2014-04-03 / Front Page

Community theater ready to take stage

By Ken Shane


Above, theater members on Sunday rehearse for one of the three plays scheduled, “The Fire-Breathing Lady and the Sugar Plum Fairy.” Below, Ben Kelso, 11, guards an anthill. He will star as Joey in “A Storm is Breaking.” 
Mike Egan / Egan Images Above, theater members on Sunday rehearse for one of the three plays scheduled, “The Fire-Breathing Lady and the Sugar Plum Fairy.” Below, Ben Kelso, 11, guards an anthill. He will star as Joey in “A Storm is Breaking.” Mike Egan / Egan Images The Jamestown Community Theatre this weekend will present “Three One Acts Plus,” a production that includes three short plays and a poem recital. The performances will be something of a departure for the drama company.

According to Director Mary Wright, the theater wanted to do a spring show, but not something as big as its annual fall production. There have been spring shows in the past, but not for several years. The idea of three one-act plays was suggested, and Wright immediately began looking for dramas that had parts for children, but were mainly focused on adults.

“I like the fact that they’re all short, and yet there is strength in each one of them,” Wright said. “I love the diversity of ages in them.”

The first play each evening is a Jason Milligan comedy called “The Fire-Breathing Lady and the Sugar Plum Fairy.” The story revolves around a once-famous director, who is now leading a community theater, and his struggle with a stage mother who wants her children included in the production.

Clayton Carlisle stars as Jim, the down-on-his-luck director. Carlisle has been performing with the Jamestown theater since 1992 when he appeared in a production of “The Music Man.” Since then, he has appeared in “Bye Bye Birdie,” “Annie,” “Cinderella” and “The Wizard of Oz.”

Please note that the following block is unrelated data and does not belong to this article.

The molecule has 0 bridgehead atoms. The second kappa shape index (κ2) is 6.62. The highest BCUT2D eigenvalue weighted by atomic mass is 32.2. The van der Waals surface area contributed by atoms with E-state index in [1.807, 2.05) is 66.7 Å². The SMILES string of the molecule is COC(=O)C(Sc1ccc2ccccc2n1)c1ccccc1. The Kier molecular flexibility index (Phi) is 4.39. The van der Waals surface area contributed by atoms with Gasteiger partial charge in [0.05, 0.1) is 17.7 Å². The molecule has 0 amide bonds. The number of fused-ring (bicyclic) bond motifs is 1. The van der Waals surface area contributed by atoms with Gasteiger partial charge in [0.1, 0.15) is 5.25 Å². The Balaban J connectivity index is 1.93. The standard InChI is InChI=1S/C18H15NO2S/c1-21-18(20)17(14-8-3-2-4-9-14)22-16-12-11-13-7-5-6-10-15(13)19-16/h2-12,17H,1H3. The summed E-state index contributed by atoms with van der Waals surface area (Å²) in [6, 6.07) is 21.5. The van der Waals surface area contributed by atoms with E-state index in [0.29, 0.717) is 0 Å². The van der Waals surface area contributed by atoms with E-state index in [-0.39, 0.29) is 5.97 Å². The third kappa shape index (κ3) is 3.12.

“I play a director who used to be on Broadway and is now doing kid’s plays,” Carlisle said. “Not that he chooses to do so, but he’s had some setbacks. He’s trying to deal with a very aggressive stage mother.”


Above, girls in bathrobes and hair curlers rehearse Sunday for their recital of Roald Dahl’s poem “Television.” Right, Matt Bolles plays a semiconscious patient in “Key Lime Pie.” 
Mike Egan / Egan Images Above, girls in bathrobes and hair curlers rehearse Sunday for their recital of Roald Dahl’s poem “Television.” Right, Matt Bolles plays a semiconscious patient in “Key Lime Pie.” Mike Egan / Egan Images According to Carlisle, the play is full of good humor and will be a lot of fun for the audience.

Sofie Long plays Belinda in “The Fire-Breathing Lady.” Sofie, 9, attends Melrose School. This is her third appearance with the theater, following “Once Upon a Mattress” and “Dear Edwina.”

“In this play, I’m basically a spoiled brat who is trying to be a lead sugar plum fairy in ‘The Nutcracker,’” Sofie said. “My mom is trying to get me to be the lead, but when I am finally the lead, everything goes crazy.”

Sofie says she enjoys doing gymnastics, which is part of her role.

Riley Luebbert, a 9-year-old girl who attends Melrose School, has the role of Billy in “The Fire- Breathing Lady.” Billy is a boy whose mother wants him to be the prince in “The Nutcracker.”

“He doesn’t want to do it because he has to wear these tights, and his mother is trying to convince him,” Riley said. “In the end, he gets to wear his baseball uniform, but he forgets to take off the hat. It’s funny.”